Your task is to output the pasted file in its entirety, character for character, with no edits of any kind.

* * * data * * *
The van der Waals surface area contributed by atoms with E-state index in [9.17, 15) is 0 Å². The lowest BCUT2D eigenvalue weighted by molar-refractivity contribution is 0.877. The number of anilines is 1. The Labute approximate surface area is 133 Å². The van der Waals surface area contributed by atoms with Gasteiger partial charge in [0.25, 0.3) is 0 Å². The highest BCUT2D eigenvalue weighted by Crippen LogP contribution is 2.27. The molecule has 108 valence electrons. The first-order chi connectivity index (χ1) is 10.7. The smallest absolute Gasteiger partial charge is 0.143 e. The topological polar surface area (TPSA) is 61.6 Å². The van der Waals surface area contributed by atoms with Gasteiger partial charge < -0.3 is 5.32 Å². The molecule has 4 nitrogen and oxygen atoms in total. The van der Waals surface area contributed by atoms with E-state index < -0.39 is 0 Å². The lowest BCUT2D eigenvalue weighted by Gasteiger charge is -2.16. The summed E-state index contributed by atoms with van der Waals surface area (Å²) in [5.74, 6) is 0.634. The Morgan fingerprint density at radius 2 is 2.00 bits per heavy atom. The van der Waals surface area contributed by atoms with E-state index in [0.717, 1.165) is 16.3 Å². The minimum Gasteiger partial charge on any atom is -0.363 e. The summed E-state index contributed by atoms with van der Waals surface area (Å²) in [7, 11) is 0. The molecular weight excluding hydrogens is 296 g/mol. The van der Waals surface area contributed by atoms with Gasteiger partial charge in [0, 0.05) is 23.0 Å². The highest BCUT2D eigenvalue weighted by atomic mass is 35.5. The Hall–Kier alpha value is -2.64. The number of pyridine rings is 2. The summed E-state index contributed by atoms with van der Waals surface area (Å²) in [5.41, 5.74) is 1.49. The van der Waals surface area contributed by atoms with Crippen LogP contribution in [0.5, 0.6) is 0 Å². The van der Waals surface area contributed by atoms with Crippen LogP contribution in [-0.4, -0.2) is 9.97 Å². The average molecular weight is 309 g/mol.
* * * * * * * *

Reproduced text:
The van der Waals surface area contributed by atoms with E-state index in [9.17, 15) is 0 Å². The lowest BCUT2D eigenvalue weighted by molar-refractivity contribution is 0.877. The number of anilines is 1. The Labute approximate surface area is 133 Å². The van der Waals surface area contributed by atoms with Gasteiger partial charge in [0.25, 0.3) is 0 Å². The highest BCUT2D eigenvalue weighted by Crippen LogP contribution is 2.27. The molecule has 108 valence electrons. The first-order chi connectivity index (χ1) is 10.7. The smallest absolute Gasteiger partial charge is 0.143 e. The topological polar surface area (TPSA) is 61.6 Å². The van der Waals surface area contributed by atoms with Gasteiger partial charge < -0.3 is 5.32 Å². The molecule has 4 nitrogen and oxygen atoms in total. The van der Waals surface area contributed by atoms with E-state index < -0.39 is 0 Å². The lowest BCUT2D eigenvalue weighted by Gasteiger charge is -2.16. The summed E-state index contributed by atoms with van der Waals surface area (Å²) in [5.74, 6) is 0.634. The Morgan fingerprint density at radius 2 is 2.00 bits per heavy atom. The van der Waals surface area contributed by atoms with E-state index in [0.717, 1.165) is 16.3 Å². The minimum Gasteiger partial charge on any atom is -0.363 e. The summed E-state index contributed by atoms with van der Waals surface area (Å²) in [7, 11) is 0. The molecular weight excluding hydrogens is 296 g/mol. The van der Waals surface area contributed by atoms with Gasteiger partial charge in [0, 0.05) is 23.0 Å². The highest BCUT2D eigenvalue weighted by atomic mass is 35.5. The Hall–Kier alpha value is -2.64. The number of pyridine rings is 2. The summed E-state index contributed by atoms with van der Waals surface area (Å²) in [5.41, 5.74) is 1.49. The van der Waals surface area contributed by atoms with Crippen LogP contribution in [0.5, 0.6) is 0 Å². The van der Waals surface area contributed by atoms with Crippen LogP contribution in [-0.4, -0.2) is 9.97 Å². The average molecular weight is 309 g/mol.